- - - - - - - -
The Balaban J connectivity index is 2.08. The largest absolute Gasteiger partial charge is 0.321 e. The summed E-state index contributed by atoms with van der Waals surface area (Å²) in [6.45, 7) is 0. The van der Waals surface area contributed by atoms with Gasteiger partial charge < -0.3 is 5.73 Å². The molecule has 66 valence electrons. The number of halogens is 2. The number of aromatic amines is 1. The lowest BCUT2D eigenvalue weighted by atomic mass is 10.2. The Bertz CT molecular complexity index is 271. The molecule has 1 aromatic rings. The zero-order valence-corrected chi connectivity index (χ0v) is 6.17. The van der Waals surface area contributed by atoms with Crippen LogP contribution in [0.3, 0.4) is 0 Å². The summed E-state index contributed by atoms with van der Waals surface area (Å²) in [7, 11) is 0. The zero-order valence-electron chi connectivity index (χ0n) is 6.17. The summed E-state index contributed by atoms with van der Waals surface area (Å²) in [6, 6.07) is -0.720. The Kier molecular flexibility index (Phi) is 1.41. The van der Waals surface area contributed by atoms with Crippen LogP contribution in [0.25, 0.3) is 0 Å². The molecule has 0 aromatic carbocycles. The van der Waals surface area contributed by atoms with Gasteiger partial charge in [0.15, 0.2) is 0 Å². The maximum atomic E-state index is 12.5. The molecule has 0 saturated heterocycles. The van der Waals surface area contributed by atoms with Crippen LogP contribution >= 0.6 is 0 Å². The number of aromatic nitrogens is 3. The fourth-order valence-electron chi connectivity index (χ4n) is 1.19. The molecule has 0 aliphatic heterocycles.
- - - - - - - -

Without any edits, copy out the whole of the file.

The Balaban J connectivity index is 2.08. The largest absolute Gasteiger partial charge is 0.321 e. The summed E-state index contributed by atoms with van der Waals surface area (Å²) in [6.45, 7) is 0. The van der Waals surface area contributed by atoms with Gasteiger partial charge < -0.3 is 5.73 Å². The molecule has 66 valence electrons. The number of halogens is 2. The number of aromatic amines is 1. The lowest BCUT2D eigenvalue weighted by atomic mass is 10.2. The Bertz CT molecular complexity index is 271. The molecule has 1 aromatic rings. The zero-order valence-corrected chi connectivity index (χ0v) is 6.17. The van der Waals surface area contributed by atoms with Crippen LogP contribution in [0.3, 0.4) is 0 Å². The summed E-state index contributed by atoms with van der Waals surface area (Å²) in [7, 11) is 0. The zero-order valence-electron chi connectivity index (χ0n) is 6.17. The summed E-state index contributed by atoms with van der Waals surface area (Å²) in [6, 6.07) is -0.720. The Kier molecular flexibility index (Phi) is 1.41. The van der Waals surface area contributed by atoms with Crippen LogP contribution in [0.25, 0.3) is 0 Å². The molecule has 0 aromatic carbocycles. The van der Waals surface area contributed by atoms with Gasteiger partial charge in [0.15, 0.2) is 0 Å². The maximum atomic E-state index is 12.5. The molecule has 0 saturated heterocycles. The van der Waals surface area contributed by atoms with Crippen LogP contribution >= 0.6 is 0 Å². The number of aromatic nitrogens is 3. The fourth-order valence-electron chi connectivity index (χ4n) is 1.19. The molecule has 0 aliphatic heterocycles.